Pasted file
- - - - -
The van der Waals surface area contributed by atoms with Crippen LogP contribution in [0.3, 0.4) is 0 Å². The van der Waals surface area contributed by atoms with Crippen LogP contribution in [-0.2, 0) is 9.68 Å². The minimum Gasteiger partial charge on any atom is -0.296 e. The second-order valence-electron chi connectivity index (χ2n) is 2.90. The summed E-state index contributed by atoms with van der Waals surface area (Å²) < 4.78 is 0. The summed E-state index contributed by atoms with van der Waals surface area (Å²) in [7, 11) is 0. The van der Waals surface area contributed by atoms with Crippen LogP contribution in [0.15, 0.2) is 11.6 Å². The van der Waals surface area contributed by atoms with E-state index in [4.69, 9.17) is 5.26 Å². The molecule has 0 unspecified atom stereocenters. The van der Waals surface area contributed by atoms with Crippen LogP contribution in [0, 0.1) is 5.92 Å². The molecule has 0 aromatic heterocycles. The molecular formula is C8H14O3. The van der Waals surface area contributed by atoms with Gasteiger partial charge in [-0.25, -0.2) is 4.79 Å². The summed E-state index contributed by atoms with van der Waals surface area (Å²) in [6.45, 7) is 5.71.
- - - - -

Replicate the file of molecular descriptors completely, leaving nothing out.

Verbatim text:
The van der Waals surface area contributed by atoms with Crippen LogP contribution in [0.3, 0.4) is 0 Å². The van der Waals surface area contributed by atoms with Crippen LogP contribution in [-0.2, 0) is 9.68 Å². The minimum Gasteiger partial charge on any atom is -0.296 e. The second-order valence-electron chi connectivity index (χ2n) is 2.90. The summed E-state index contributed by atoms with van der Waals surface area (Å²) < 4.78 is 0. The summed E-state index contributed by atoms with van der Waals surface area (Å²) in [7, 11) is 0. The van der Waals surface area contributed by atoms with Crippen LogP contribution in [0.15, 0.2) is 11.6 Å². The van der Waals surface area contributed by atoms with E-state index in [4.69, 9.17) is 5.26 Å². The molecule has 0 unspecified atom stereocenters. The van der Waals surface area contributed by atoms with Crippen LogP contribution in [0, 0.1) is 5.92 Å². The molecule has 0 aromatic heterocycles. The molecular formula is C8H14O3. The van der Waals surface area contributed by atoms with Gasteiger partial charge in [-0.25, -0.2) is 4.79 Å². The summed E-state index contributed by atoms with van der Waals surface area (Å²) in [6.45, 7) is 5.71.